Andy Brack“It ain’t over ‘til it’s over,” Berra said in 1973 when the come-from-behind New York Mets nabbed the pennant on the final day of the baseball season.

For South Carolina, the state obsession with Sanford’s peccadilloes is far from over, despite some sloppy and misleading reporting by some news outlets. While Sanford certainly dodged a hurdle this week, consider:

Process. This week, the House impeachment subcommittee voted 6-1 to not recommend impeachment to the full House Judiciary Committee. But just because a subcommittee says one thing, a full committee can say another. The full committee on Wednesday will take up whether to impeach the governor. It’s not often a full committee goes against the recommendation of a subcommittee, but it’s been known to happen. And whenever 25 politicians get in a room over a hot political issue where they’re on the hot seat, well, you can fill in the blank.

House floor. Even if the House Judiciary Committee doesn’t send an impeachment resolution to all 170 members of the House for consideration, something could happen on the floor during the 2010 session to bring the issue up for a vote. (It probably won’t happen, but could.)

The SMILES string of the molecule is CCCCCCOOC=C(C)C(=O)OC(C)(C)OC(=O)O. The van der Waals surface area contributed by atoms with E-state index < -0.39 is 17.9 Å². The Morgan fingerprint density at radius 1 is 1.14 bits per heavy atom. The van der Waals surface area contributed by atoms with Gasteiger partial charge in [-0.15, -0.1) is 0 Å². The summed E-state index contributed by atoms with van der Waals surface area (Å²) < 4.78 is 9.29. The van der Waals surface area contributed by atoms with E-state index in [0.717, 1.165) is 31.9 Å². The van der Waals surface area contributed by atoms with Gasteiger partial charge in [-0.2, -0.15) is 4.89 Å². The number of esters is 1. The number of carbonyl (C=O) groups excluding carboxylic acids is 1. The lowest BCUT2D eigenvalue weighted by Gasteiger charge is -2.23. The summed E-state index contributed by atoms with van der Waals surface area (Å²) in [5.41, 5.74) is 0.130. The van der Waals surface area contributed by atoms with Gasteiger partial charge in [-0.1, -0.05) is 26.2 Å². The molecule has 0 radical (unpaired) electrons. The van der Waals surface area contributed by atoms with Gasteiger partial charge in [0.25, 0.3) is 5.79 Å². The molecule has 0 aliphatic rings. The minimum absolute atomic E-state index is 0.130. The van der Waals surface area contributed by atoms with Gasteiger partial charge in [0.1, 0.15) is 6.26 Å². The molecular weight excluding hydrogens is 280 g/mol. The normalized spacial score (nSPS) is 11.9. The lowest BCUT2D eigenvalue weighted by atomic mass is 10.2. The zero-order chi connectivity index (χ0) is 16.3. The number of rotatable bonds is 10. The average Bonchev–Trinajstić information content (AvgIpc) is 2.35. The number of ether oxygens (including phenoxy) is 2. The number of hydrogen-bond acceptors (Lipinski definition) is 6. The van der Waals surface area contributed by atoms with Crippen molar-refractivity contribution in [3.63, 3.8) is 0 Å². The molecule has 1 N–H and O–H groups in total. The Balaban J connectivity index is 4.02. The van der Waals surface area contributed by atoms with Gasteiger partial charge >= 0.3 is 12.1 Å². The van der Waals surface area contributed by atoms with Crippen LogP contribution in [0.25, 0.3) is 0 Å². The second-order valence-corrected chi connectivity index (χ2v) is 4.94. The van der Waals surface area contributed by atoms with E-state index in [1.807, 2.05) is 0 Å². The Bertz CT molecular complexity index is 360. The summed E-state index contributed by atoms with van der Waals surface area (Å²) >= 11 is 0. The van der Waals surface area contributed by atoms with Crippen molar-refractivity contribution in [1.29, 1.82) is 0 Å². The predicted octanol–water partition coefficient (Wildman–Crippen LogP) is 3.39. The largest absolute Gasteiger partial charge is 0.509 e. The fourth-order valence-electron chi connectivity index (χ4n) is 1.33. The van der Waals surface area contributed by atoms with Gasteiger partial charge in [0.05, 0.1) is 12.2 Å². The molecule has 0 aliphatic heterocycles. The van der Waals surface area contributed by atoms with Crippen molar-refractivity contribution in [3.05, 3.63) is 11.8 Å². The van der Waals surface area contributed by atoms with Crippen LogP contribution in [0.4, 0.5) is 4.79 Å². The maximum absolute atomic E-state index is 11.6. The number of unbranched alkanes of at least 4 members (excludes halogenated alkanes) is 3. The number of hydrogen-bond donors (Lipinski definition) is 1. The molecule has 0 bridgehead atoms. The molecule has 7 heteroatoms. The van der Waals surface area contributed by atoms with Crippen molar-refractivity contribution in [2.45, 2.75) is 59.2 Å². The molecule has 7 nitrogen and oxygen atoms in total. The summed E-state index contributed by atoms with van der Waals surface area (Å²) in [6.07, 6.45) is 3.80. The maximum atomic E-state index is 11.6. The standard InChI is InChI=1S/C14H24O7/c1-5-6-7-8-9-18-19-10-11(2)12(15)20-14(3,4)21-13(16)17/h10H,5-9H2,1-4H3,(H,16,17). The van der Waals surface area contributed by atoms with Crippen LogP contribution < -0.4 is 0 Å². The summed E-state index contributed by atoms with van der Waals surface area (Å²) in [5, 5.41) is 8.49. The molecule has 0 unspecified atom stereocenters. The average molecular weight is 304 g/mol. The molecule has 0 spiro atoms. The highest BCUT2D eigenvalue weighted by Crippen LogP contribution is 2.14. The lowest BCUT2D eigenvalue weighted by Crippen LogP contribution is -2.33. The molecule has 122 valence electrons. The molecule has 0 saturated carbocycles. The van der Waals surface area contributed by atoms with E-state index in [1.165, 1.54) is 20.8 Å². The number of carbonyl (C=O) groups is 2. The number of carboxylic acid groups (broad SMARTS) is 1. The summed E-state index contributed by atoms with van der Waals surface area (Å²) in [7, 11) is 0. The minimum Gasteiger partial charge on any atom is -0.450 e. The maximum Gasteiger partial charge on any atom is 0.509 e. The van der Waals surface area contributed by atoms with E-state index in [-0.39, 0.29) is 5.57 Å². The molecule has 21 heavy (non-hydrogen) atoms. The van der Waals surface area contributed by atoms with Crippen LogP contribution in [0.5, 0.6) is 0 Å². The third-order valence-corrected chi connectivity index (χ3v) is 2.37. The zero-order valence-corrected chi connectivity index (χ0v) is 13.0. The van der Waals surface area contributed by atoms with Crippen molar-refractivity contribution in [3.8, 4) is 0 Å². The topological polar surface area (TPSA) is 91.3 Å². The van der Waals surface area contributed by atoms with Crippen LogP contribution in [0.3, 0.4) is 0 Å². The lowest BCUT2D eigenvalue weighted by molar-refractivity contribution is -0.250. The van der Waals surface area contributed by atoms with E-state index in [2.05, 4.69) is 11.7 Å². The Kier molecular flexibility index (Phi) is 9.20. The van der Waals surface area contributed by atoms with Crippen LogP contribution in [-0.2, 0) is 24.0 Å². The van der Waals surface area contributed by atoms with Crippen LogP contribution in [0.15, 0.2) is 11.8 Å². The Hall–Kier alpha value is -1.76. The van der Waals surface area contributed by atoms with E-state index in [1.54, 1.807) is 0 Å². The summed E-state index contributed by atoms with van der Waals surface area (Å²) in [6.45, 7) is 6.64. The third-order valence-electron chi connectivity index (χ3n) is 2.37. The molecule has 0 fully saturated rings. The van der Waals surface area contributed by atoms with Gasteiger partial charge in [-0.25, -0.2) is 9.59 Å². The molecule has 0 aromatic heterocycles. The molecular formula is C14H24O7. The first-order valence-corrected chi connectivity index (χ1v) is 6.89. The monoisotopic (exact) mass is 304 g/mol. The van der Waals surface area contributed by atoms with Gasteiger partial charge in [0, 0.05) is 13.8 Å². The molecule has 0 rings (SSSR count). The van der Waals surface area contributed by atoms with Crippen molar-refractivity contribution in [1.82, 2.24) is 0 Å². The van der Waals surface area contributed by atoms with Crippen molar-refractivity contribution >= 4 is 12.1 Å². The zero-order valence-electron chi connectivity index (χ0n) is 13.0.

S.C. Rep. James Smith, a Richland Democrat on the House subcommittee, voted against impeaching Sanford but said he believed the full House needed to settle the issue. “I’ve always felt this was not a decision for seven members of the House,” he said in a phone interview. “Impeachment is a constitutional prerogative of the full House.”

Ethics Commission. In a Wednesday statement, Sanford said the Judiciary subcommittee dismissed 32 of 37 ethics allegations against him. In the large scheme of things, that’s a little misleading because it makes it look like those charges are gone. In fact, the governor still faces action by the state Ethics Commission on all 37 violations of state ethics law. What the Judiciary subcommittee did had no impact on those allegations. 

Attorney General. The jury still is out also whether Attorney General Henry McMaster will file criminal charges against the governor in relation to the civil ethics violations. While McMaster, a gubernatorial candidate, may have been waiting on the House before sticking his finger in the wind to determine what to do, there is the possibility that the Sanford saga could hit the criminal courts. (With the House moving forward on a censure resolution, this also isn’t likely.)

Rep. Greg Delleney, the Chester Republican who is pushing hard for Sanford’s impeachment, said he’s not giving up. 

“I’m not quitting until it’s over,” he said. “As long as I have a breath, I’m going to proceed.” When asked why, he said, “Because it’s the right thing to do.”